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Marketing via Wikipedia

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I’m sitting in an airline lounge at Dulles, having just finished a talk on new media to the annual gathering of US Army Public Affairs officers.

During the talk, I showed the Wikipedia entry for the US Army and for the Army’s 101st Airborne Division, pointing out that the Army had an opportunity to ensure the content posted there was accurate. I also suggested that Army information not included on Wikipedia could be added.

Here at the airport, checking my feeds, I came upon an article by a PR blogger of whom I’d been unaware, Rohit Bhargava, who writes the “Influential Interactive Marketing” blog, “Reflections on creating compelling marketing, advertising & public relations online.” In the article, Bhargava reflects on a session he attended at the Search Engine Strategies conference at which one of the speakers told of introducing a Wikipedia entry dedicated to a proprietary platform and development environment for a visual programming language from National Instruments. The initial entry was 40 characters long.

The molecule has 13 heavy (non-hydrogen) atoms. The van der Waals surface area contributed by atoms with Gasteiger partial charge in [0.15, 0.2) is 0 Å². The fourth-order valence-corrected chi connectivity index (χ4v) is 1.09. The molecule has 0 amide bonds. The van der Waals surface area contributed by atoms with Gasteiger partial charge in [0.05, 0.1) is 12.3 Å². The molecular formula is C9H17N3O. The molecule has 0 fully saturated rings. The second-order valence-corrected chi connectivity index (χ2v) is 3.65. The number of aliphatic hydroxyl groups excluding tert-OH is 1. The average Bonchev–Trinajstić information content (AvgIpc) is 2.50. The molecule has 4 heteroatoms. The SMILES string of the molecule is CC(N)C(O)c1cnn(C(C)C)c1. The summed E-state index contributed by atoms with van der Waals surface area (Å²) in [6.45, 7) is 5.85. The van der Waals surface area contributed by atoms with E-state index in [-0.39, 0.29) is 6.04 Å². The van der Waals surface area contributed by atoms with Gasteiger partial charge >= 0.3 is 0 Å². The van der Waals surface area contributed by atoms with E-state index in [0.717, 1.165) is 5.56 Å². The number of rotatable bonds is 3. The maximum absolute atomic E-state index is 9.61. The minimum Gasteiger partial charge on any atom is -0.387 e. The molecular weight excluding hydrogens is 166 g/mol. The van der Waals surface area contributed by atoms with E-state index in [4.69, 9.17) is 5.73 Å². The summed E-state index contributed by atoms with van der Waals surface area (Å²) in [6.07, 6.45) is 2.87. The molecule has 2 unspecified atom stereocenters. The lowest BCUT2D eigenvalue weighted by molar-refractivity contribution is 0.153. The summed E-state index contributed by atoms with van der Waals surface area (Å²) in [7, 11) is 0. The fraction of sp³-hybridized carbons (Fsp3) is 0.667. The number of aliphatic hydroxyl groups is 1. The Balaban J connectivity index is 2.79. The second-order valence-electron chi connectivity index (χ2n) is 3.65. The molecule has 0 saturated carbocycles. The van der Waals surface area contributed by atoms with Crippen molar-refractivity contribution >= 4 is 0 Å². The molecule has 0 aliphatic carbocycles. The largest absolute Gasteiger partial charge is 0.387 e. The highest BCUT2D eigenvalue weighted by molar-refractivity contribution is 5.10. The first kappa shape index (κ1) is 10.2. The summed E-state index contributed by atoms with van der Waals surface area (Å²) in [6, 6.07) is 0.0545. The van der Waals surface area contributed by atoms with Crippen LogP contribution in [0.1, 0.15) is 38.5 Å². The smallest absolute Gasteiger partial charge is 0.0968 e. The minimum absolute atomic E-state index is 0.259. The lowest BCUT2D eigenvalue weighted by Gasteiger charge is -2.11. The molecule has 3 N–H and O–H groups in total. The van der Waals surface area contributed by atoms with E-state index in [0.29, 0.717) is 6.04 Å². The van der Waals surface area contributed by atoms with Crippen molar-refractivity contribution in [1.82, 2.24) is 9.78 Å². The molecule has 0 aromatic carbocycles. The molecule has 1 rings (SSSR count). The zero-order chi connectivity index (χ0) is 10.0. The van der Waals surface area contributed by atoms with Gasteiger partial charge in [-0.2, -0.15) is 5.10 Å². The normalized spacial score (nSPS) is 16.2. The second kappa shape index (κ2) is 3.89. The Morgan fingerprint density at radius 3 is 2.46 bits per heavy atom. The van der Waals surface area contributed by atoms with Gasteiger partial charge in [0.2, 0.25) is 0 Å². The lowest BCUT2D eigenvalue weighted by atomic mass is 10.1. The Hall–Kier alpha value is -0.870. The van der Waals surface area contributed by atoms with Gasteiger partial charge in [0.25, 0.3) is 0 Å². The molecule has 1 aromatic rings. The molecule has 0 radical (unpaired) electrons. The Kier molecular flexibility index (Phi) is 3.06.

Within 20 minutes, the post had been edited, and now has several pages of dense content on Wikipedia and appears highly on search results on Google for Labview. It is a great example of how marketers can jump start the creation of third party content that ends up being a wonderful selling and marketing tool – assuming you are able to release control and let the greater community take over.

True enough, and I applaud Jeff Watts from National Semiconductor for the effort. It also raised a red flag, though. First, the powers that be at Wikipedia could identify such an entry as a blatant attempt at marketing and remove it. (The term “podfading”) was removed after someone tried to enter it, even though it has entered the podcasting lexicon.) It’s also easy to trace the IP address of somebody adding or entering an item. That’s what happened to “podfather” Adam Curry when he tried to revise the podcasting entry, making him the target of some unkind publicity.

While I have no doubt some smart PR people will use the idea of new entries in Wikipedia as a guerrilla marketing tactic, I also have no doubt that some clumsy, unprofessional, brainless dolts will apply the same techniques more brutishly, resulting in a backlash and (as so often happens in our business) wind up having the rest of us painted with their brush.

It’s a good idea, but tread carefully if you try it. Make sure your entry adds value to Wikipedia readers, not just to your client.

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Shel Holtz is principal of Holtz Communication + Technology which focuses on helping organizations apply online communication capabilities to their strategic organizational communications.

As a professional communicator, Shel also writes the blog a shel of my former self.

Marketing via Wikipedia
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